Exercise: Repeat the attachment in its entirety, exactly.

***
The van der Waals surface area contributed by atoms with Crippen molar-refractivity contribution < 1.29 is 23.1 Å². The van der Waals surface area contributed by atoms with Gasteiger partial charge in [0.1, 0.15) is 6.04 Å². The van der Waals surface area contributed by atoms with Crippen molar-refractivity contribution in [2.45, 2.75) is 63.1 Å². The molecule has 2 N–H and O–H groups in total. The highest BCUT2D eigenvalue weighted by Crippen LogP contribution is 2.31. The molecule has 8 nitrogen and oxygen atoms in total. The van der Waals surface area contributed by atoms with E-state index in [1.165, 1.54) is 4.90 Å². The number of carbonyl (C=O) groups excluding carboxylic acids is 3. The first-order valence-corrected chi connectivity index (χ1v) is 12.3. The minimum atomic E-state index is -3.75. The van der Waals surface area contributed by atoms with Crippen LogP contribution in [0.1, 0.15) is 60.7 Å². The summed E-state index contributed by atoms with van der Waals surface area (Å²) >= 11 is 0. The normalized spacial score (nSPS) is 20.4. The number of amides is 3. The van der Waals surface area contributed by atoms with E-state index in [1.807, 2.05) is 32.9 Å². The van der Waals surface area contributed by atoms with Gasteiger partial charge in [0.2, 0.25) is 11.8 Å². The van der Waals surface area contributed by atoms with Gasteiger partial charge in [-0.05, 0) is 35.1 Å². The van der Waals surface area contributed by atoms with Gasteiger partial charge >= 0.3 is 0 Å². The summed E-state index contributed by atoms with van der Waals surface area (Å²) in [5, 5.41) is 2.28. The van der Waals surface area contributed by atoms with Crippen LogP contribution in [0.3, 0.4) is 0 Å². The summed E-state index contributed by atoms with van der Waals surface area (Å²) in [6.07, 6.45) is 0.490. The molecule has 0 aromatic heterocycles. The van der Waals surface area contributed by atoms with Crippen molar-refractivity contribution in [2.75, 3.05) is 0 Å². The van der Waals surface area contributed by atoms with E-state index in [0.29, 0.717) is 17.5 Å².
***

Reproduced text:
The van der Waals surface area contributed by atoms with Crippen molar-refractivity contribution < 1.29 is 23.1 Å². The van der Waals surface area contributed by atoms with Gasteiger partial charge in [0.1, 0.15) is 6.04 Å². The van der Waals surface area contributed by atoms with Crippen molar-refractivity contribution in [2.45, 2.75) is 63.1 Å². The molecule has 2 N–H and O–H groups in total. The highest BCUT2D eigenvalue weighted by Crippen LogP contribution is 2.31. The molecule has 8 nitrogen and oxygen atoms in total. The van der Waals surface area contributed by atoms with E-state index in [1.165, 1.54) is 4.90 Å². The number of carbonyl (C=O) groups excluding carboxylic acids is 3. The first-order valence-corrected chi connectivity index (χ1v) is 12.3. The minimum atomic E-state index is -3.75. The van der Waals surface area contributed by atoms with Crippen LogP contribution in [0.1, 0.15) is 60.7 Å². The summed E-state index contributed by atoms with van der Waals surface area (Å²) >= 11 is 0. The normalized spacial score (nSPS) is 20.4. The number of amides is 3. The van der Waals surface area contributed by atoms with E-state index in [1.807, 2.05) is 32.9 Å². The van der Waals surface area contributed by atoms with Gasteiger partial charge in [0.2, 0.25) is 11.8 Å². The van der Waals surface area contributed by atoms with Gasteiger partial charge in [-0.05, 0) is 35.1 Å². The van der Waals surface area contributed by atoms with Gasteiger partial charge >= 0.3 is 0 Å². The summed E-state index contributed by atoms with van der Waals surface area (Å²) in [5, 5.41) is 2.28. The van der Waals surface area contributed by atoms with Crippen LogP contribution in [0.3, 0.4) is 0 Å². The summed E-state index contributed by atoms with van der Waals surface area (Å²) in [6.07, 6.45) is 0.490. The molecule has 0 aromatic heterocycles. The van der Waals surface area contributed by atoms with Crippen molar-refractivity contribution in [2.75, 3.05) is 0 Å². The van der Waals surface area contributed by atoms with E-state index in [0.29, 0.717) is 17.5 Å².